Armstrong’s theory is that at the end of each cycle there is a crisis, after which the economic climate improves. His cycle is based on 8.6 years (π * 1,000 = 3,140 days). Armstrong’s study concludes that the wave of 8.6 years goes through 6 waves, giving a long wave of 51.6 years a number intriguingly close to Kondratiev waves. The 51.6 years wave combines itself to make 6 long waves or 309.6 years. Armstrong believes that we are nearing the end of the 6th long wave dating (1,857.6 years) from the early days of the Roman Empire. At the end of each wave there are depressions and even major societal changes. Armstrong’s model is an economic model and not necessarily a stock, bond, or commodity model.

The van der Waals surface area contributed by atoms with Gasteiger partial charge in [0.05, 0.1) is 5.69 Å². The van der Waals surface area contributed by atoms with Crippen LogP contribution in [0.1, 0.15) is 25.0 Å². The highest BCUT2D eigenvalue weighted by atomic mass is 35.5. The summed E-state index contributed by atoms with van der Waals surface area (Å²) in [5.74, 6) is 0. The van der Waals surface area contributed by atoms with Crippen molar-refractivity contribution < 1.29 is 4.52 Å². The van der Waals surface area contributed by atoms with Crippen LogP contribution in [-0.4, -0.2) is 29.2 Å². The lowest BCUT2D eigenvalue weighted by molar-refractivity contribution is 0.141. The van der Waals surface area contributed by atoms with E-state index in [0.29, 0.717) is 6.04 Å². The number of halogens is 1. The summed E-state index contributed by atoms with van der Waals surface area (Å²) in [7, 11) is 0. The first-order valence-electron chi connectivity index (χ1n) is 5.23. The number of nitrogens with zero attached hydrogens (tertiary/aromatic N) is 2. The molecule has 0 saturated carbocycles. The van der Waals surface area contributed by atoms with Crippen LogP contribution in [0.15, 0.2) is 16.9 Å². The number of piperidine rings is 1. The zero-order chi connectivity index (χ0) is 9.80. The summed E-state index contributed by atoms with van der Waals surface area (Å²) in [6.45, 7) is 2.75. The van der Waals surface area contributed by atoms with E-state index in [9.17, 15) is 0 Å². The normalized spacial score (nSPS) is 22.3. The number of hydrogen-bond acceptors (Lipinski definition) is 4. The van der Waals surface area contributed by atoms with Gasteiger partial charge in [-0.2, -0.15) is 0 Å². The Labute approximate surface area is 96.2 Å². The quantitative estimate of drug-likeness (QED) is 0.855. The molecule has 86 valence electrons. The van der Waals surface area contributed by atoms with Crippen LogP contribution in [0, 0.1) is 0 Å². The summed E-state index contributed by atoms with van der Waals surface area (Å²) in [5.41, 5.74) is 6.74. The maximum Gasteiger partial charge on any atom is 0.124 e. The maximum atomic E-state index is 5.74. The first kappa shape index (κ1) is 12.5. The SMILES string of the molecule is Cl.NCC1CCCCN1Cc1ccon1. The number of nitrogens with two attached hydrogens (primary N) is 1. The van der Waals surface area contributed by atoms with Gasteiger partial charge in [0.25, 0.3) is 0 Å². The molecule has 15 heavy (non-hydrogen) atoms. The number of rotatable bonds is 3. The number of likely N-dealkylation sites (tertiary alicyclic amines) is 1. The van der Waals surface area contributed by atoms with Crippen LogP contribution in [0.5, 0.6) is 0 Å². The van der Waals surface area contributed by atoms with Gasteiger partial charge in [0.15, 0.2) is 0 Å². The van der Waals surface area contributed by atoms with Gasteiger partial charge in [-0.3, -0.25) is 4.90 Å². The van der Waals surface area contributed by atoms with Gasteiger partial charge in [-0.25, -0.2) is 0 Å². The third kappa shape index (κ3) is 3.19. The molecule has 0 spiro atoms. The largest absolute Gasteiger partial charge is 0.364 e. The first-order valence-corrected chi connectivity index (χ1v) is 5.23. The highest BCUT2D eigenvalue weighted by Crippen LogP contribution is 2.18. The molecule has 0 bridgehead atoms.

We have often noted gold’s cycles. We first saw these particular cycles from Ray Merriman (www.mmacycles.com) who has his own work on cycles of stock markets, bonds, currencies, and commodities. Gold has only been free trading since 1971 when the world came off the gold standard. There are, as a result, not a lot of observations. There are few examples of a long cycles, but Merriman has determined that gold’s longest cycle is one of roughly 23.5 years. So far, one was observed in 1976 followed by a double bottom in 1999 and 2001 (labeled 3a and 3b on the chart above). That puts the next one due from 2023 to 2025 with a wider range of 2020–2027. All cycles are measured trough to trough or low to low. Peaks tend to skew either left, right, or centered.